Want to play around with the NFT thing while helping Linux and open source projects? The Linux Tycoon will show you how.
Brian Lunduke, the “Linux Sucks” guy who was once known as “The Linux Tycoon” (a moniker he swears wasn’t his idea), has come up with a way to harness the non-fungible token craze for the good of Linux and open source.
With tongue only partly in cheek, he announced on The Lunduke Journal of Technology on Monday that he has launched a “Tux on Tour” campaign to raise money for Linux and open source projects.
“While some of the larger — and more “Enterprise-y” — projects can sometimes be funded through the backing of large corporations, the vast majority of projects rely almost entirely on donations from the community,” he wrote. “Which can be, at best, unpredictable. And, more often than not, insufficient to fund full time development.”
“With that in mind,” he added, “we’re going to try something a little wild and wacky. Something fun.”
What the Heck Are Non-fungible Tokens?
If you’ve been living under a rock for the past several months, non-fungible tokens (better known as NFTs) are a blockchain related technology (I’m using the term “technology” rather loosely here), which has become a big craze as a way to “own” digital art.
Well, you don’t really own it, as digital copies of the art might still float around everywhere and no copyright actually changes hands, but you have some sort of proof that you spent good money to own something that everyone else owns for free — minus the bragging rights of course.
If that sounds as weird and crazy to you as it does to me, you should know that some rich and digitally inclined yuppies have paid as much as several million dollars for a single NFT — maybe even more (I honestly haven’t been paying much attention).
Needless to say, art dealers have been quick to jump on the NFT bandwagon. As have musicians, who’ve been selling NFTs of recordings of their latest songs, since hardly anybody’s buying music anymore and streaming services pay diddly-squat.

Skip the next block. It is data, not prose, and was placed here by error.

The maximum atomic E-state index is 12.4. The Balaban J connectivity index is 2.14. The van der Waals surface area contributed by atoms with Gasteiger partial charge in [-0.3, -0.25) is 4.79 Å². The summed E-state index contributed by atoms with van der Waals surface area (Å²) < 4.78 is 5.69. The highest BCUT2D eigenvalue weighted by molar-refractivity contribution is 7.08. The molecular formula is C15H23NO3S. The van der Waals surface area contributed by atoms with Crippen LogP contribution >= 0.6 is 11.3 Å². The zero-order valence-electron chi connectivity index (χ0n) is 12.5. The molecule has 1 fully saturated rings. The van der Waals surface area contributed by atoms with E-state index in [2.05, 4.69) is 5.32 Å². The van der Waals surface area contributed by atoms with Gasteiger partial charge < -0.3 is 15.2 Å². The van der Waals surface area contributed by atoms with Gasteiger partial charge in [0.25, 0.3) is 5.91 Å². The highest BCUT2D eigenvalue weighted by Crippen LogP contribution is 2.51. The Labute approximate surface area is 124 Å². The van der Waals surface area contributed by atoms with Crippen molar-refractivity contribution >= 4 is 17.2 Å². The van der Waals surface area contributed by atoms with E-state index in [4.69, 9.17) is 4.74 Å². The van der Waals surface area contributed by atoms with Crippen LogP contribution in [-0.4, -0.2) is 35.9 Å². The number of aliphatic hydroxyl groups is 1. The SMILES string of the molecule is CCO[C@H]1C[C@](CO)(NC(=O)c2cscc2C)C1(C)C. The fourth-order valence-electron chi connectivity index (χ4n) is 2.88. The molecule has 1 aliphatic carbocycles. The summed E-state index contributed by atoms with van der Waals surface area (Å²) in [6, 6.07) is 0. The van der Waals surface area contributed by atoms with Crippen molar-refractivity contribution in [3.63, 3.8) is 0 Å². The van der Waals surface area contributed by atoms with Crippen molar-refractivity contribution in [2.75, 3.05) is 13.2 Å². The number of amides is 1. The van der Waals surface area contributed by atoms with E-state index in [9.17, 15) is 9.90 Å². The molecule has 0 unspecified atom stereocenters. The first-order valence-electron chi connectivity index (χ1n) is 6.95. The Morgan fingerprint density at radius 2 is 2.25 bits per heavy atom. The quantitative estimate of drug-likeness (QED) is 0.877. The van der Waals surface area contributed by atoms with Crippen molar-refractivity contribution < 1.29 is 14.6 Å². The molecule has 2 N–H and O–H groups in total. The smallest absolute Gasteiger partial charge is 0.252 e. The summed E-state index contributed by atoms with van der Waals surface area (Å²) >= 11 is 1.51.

‘Tux on Tour’
To capitalize on the NFT craze, Lunduke has created a baker’s dozen original “works of art” (basically pixelated images of Tux superimposed over screenshots of famous and historical software, such as the old boot loader LILO, KDE 1.0, and OS/2 Warp 4), which he’s selling on the OpenSea online NFT marketplace.
At least one of these pics, Tux “visiting” Amiga Workbench, has sold since the campaign was announced, according to Lunduke.
Payment and pricing is in Ethereum cryptocurrency, with each piece of art priced at about $26 in real money (sorry, crypto enthusiasts, I’m not a fan), with 5% of the sale price (if I’m figuring right, about $1.30) going to Lunduke’s designated open source projects of the month, which until the end of January are Haiku and PCLinuxOS. The remaining money (somewhere around $24 minus expenses) goes to fund The Lunduke Journal, which kinda sorta keeps this from being an entirely altruistic endeavor.
Lunduke has added a twist to this that’s intended to raise even more money for his open source projects-of-the-month (and a twist I’m sure the folks at Amway will now be trying to figure out how to add to their pyramid scheme). If anyone buys one of these NFTs and then later sells them to someone else, 5% of that sale will automatically be set aside to go to an open source project, and if that person sells it, 5% of that sale…
I’m sure you get the picture. It could go on forever.
NFTs are kind of like the stock market, so resell prices can be higher or lower, but overall it’s a bull market right now and prices are generally on the upswing.
Donating Without Buying an NFT
“But…but…but…what if I want to help PCLOS or Haiku without buying an NFT. Can’t I do that?”
When a follower of @BrideOfLinux (that would be me) asked a similar worded question on Twitter, Lunduke chimed-in with a reply.
“Absolutely!” he tweeted. “And I encourage people to donate to open source projects they love!
“Tux on Tour is:
- Simply another way to contribute
- A way for those using NFTs to contribute
- Just fun!”
Most Linux and open source projects have an easy way to make donations on their websites.